Elon Musk’s Space Exploration Technologies Corp. (SpaceX) has succesfully launched the RadarSat Constellation Mission, carrying Canada’s new generation of Earth-observation satellites.
The Falcon 9 rocket and payload took off at 7:17 a.m. local time Wednesday from Vandenberg Air Force Base on California’s central coast. The three satellites began deploying about 54 minutes after launch. SpaceX recovered the rocket’s first stage at a landing zone on the military base.
The RADARSAT Constellation Mission (RCM) is the evolution of the RADARSAT Program. It consists of three identical C-band Synthetic Aperture Radar (SAR) Earth observation satellites. Built by MDA, a Maxar company, the three-satellite configuration of the RCM will provide daily revisits of Canada's territory and maritime approaches, including the Arctic up to 4 times a day, as well as daily access to any point of 90% of theworld's surface.
The RCM will support the Government of Canada in delivering services to meet Canadian needs in areas like maritime surveillance, ecosystem and climate change monitoring, and helping disaster relief efforts.
SpaceX set a company record last year with 21 launches for customers. Last month, the company sent up the first batch of its own satellites, a key step toward creating a space-based constellation that beams broadband to underserved areas across the globe.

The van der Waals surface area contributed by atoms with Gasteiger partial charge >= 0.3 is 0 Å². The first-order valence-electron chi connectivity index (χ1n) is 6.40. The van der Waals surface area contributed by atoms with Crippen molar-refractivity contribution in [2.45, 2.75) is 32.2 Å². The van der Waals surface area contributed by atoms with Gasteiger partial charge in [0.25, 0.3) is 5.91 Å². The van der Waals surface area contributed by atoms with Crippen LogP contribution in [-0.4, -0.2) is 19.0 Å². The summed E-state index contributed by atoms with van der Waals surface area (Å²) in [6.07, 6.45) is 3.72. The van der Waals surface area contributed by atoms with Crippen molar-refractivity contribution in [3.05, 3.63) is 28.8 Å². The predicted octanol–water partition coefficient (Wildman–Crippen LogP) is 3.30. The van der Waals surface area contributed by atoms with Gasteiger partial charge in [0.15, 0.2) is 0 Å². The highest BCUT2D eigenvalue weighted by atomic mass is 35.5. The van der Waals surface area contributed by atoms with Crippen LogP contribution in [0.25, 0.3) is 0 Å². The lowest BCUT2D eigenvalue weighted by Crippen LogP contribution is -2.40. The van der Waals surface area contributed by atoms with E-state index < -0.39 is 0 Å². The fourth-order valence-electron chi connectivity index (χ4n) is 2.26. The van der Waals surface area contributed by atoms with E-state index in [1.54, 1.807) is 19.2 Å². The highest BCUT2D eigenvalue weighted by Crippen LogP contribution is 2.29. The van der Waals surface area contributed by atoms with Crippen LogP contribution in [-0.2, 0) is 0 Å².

2019 is also expected to see the the first flight with humans on board. SpaceX and Boeing have contracts with NASA to bring American astronauts to the International Space Station as part of the agency’s Commercial Crew program.
SpaceX completed the Demo-1 flight of its “Crew Dragon” without humans on board in March. However, a subsequent explosion back on Earth meant that the first humans to fly on the spacecraft may be delayed to 2020.
The company has also been working on its new Starship vehicle, designed to one day take humans to the Moon, Mars, and beyond. CEO Elon Musk revealed they were working on two variants of the vehicle, with continued testing of a prototype known as Starhopper expected throughout the year.